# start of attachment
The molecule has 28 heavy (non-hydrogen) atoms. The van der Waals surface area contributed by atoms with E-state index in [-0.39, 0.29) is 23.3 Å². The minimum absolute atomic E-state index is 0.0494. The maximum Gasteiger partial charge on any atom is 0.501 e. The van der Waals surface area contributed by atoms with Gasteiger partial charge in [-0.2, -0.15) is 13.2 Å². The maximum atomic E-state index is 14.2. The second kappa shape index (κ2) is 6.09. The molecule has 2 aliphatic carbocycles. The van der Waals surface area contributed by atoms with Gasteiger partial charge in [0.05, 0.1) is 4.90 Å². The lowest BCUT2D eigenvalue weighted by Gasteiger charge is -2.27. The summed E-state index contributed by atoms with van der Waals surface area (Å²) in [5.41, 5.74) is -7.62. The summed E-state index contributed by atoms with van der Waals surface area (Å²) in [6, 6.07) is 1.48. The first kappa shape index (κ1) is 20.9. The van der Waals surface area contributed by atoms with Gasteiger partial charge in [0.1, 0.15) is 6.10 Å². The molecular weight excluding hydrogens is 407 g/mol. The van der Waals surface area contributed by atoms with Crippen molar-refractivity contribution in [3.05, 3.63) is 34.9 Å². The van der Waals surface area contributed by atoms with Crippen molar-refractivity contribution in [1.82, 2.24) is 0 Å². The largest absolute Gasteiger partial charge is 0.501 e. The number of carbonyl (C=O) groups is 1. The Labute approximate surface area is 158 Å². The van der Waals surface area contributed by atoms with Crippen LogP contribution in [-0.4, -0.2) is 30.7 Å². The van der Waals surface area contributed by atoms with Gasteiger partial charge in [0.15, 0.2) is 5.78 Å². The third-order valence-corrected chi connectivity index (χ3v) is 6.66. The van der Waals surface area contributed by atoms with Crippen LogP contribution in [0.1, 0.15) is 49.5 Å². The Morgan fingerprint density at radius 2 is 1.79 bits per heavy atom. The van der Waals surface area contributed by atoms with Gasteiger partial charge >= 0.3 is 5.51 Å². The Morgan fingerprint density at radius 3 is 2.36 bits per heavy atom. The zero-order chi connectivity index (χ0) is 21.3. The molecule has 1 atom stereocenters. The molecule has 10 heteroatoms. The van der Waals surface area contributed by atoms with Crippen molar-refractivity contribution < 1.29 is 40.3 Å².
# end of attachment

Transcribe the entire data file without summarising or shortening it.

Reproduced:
The molecule has 28 heavy (non-hydrogen) atoms. The van der Waals surface area contributed by atoms with E-state index in [-0.39, 0.29) is 23.3 Å². The minimum absolute atomic E-state index is 0.0494. The maximum Gasteiger partial charge on any atom is 0.501 e. The van der Waals surface area contributed by atoms with Gasteiger partial charge in [-0.2, -0.15) is 13.2 Å². The maximum atomic E-state index is 14.2. The second kappa shape index (κ2) is 6.09. The molecule has 2 aliphatic carbocycles. The van der Waals surface area contributed by atoms with Gasteiger partial charge in [0.05, 0.1) is 4.90 Å². The lowest BCUT2D eigenvalue weighted by Gasteiger charge is -2.27. The summed E-state index contributed by atoms with van der Waals surface area (Å²) in [5.41, 5.74) is -7.62. The summed E-state index contributed by atoms with van der Waals surface area (Å²) in [6, 6.07) is 1.48. The first kappa shape index (κ1) is 20.9. The van der Waals surface area contributed by atoms with Gasteiger partial charge in [0.1, 0.15) is 6.10 Å². The molecular weight excluding hydrogens is 407 g/mol. The van der Waals surface area contributed by atoms with Crippen molar-refractivity contribution in [3.05, 3.63) is 34.9 Å². The van der Waals surface area contributed by atoms with Crippen molar-refractivity contribution in [1.82, 2.24) is 0 Å². The largest absolute Gasteiger partial charge is 0.501 e. The number of carbonyl (C=O) groups is 1. The Labute approximate surface area is 158 Å². The van der Waals surface area contributed by atoms with Crippen LogP contribution in [-0.4, -0.2) is 30.7 Å². The van der Waals surface area contributed by atoms with Gasteiger partial charge in [0.15, 0.2) is 5.78 Å². The third-order valence-corrected chi connectivity index (χ3v) is 6.66. The van der Waals surface area contributed by atoms with Crippen LogP contribution in [0.1, 0.15) is 49.5 Å². The Morgan fingerprint density at radius 2 is 1.79 bits per heavy atom. The van der Waals surface area contributed by atoms with Gasteiger partial charge >= 0.3 is 5.51 Å². The Morgan fingerprint density at radius 3 is 2.36 bits per heavy atom. The zero-order chi connectivity index (χ0) is 21.3. The molecule has 1 atom stereocenters. The molecule has 10 heteroatoms. The van der Waals surface area contributed by atoms with Crippen molar-refractivity contribution < 1.29 is 40.3 Å².